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Spatial proteomic investigation of monoclonal antibody expression in the Chinese hamster ovary (CHO) cell



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Vennard, Owen 


Over the last three decades, the Chinese hamster ovary (CHO) cell has progressively established itself as a stable, high yielding mammalian expression system for the production of recombinant proteins – in particular monoclonal antibody (mAb) biotherapeutics. Despite the availability of other platforms, CHO cells continue to dominate as the most utilised system due to their scalability, ability to perform post-translational modifications and long history of regulatory approval. Indeed, over 70% of all therapeutic proteins produced are done so using CHO cells in a highly competitive, and ever-expanding biopharmaceutical market valued in excess of US$180 billion per year.

The production of recombinant biotherapeutics is typically geared towards selecting cells which provide high levels of expression, enabling cost-efficient production of high product-yielding cells. Nonetheless, there remains a proportion of unpredictably low yielding molecules that require extensive, time-consuming process development. These “difficult-to-express” (DTE) therapeutics significantly increase the cost of manufacture and reduce the speed-to-market of innovative treatments relative to “easy-to-express” molecules. Despite their widespread use, little is known about the spatial proteomic landscape of these industrially important cells, which might reveal information about protein location and protein-protein interactions pertinent to mAb secretion and molecular bottlenecks.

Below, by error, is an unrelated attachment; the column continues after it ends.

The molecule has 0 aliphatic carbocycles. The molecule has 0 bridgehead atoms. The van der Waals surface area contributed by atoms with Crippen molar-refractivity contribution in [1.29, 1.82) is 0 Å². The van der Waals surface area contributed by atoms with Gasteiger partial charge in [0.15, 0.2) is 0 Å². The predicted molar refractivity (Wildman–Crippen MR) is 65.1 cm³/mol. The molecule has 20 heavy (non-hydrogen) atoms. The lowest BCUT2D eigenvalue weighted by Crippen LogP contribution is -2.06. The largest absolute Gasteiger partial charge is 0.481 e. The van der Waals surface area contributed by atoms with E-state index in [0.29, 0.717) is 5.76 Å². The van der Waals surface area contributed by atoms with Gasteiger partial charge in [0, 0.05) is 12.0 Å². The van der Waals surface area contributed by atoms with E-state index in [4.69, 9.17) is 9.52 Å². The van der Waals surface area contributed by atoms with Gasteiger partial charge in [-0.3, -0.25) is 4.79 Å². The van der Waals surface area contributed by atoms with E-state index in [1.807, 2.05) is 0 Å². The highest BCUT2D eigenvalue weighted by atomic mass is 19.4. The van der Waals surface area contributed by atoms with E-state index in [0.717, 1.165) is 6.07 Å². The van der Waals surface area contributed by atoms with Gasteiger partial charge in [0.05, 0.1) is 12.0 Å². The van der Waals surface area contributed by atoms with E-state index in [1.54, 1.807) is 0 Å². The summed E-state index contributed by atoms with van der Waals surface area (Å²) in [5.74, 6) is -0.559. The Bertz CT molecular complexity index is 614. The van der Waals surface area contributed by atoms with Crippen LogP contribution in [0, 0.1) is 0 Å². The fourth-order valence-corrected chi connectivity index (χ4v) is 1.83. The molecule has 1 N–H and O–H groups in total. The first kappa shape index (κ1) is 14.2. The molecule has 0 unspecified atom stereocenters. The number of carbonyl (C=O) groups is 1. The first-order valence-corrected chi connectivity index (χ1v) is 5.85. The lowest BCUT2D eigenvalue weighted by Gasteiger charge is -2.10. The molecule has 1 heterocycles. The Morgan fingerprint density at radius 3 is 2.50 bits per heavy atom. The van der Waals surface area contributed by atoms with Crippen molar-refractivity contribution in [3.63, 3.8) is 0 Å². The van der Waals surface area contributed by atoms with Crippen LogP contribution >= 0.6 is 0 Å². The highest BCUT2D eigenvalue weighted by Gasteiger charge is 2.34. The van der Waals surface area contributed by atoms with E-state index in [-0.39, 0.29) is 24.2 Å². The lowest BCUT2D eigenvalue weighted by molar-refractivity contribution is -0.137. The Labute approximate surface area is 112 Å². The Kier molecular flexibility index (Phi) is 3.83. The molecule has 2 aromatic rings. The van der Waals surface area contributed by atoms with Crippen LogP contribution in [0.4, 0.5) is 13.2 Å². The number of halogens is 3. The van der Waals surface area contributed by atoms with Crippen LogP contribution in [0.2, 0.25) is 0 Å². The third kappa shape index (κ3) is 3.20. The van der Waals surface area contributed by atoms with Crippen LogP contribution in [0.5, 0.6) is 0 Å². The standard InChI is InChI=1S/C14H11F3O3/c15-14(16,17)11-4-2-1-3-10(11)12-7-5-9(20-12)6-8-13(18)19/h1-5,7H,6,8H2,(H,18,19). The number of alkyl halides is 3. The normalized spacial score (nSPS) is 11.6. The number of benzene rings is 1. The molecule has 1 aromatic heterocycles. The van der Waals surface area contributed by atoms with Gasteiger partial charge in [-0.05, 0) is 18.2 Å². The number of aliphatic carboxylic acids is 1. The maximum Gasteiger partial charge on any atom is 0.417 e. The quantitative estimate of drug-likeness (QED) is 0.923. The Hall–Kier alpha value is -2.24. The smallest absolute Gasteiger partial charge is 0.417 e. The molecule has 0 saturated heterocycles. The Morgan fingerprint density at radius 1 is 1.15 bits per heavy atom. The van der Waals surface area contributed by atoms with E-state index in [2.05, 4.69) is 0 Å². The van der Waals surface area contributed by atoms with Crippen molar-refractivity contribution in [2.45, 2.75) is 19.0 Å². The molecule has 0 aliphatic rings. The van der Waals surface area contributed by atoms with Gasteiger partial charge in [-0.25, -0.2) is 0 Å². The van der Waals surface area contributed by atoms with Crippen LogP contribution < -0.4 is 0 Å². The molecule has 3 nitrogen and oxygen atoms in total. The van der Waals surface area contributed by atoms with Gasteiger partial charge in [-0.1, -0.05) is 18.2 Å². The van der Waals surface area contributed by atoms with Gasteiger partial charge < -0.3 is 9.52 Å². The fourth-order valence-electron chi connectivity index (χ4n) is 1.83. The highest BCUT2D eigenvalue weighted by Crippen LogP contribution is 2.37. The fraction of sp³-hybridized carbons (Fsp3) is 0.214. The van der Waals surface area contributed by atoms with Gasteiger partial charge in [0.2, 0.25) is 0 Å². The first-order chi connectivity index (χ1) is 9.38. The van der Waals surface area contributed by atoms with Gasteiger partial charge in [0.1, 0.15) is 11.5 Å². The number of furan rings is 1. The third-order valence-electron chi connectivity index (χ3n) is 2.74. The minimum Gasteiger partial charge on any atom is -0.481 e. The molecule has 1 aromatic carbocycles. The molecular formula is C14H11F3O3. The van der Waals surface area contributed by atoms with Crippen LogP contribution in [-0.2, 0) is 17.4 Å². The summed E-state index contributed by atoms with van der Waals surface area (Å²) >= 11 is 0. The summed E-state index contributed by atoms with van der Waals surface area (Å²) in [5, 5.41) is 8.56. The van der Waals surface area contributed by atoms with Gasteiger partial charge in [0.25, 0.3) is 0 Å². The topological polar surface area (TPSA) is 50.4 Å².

This thesis details the cell characterisation of a CHO-K1 production host and two anti-IL-13 recombinant mAb expressing CHO-K1 cells with a 25-fold differential expression yield. This was performed using electron microscopy (Chapter 3) and quantitative tandem mass tag (TMT) labelled proteomics (Chapter 4). Through the optimisation and application of hyperplexed Localisation of Organelle Proteins by Isobaric Tagging (hyperLOPIT); a high-resolution mass spectrometry-based technique, the first, cell-wide proteomic map of the CHO-K1 host is detailed (Chapter 5). This has provided for the unprecedented spatial resolution of thousands of proteins distributed within the CHO-K1 host cell. Furthermore, the hyperLOPIT pipeline was additionally applied to the two recombinant mAb molecules with markedly differing expression characteristics in order to identify changes in subcellular protein localisation (Chapter 6).

Together these studies reveal aberrant ultrastructural morphological differences and protein relocalisations between the DTE and ETE antibody-producing cells, leading to the potential for identification of upstream cell engineering targets to improve production and secretion of high-quality recombinant proteins.





Lilley, Kathryn


Biochemistry, Cell engineering, Chinese hamster ovary, CHO, LOPIT, Spatial proteomics


Doctor of Philosophy (PhD)

Awarding Institution

University of Cambridge
Biotechnology and Biological Sciences Research Council (1947751)
BBSRC (1947751)
Biotechnology and Biological Sciences Research Council (BBSRC)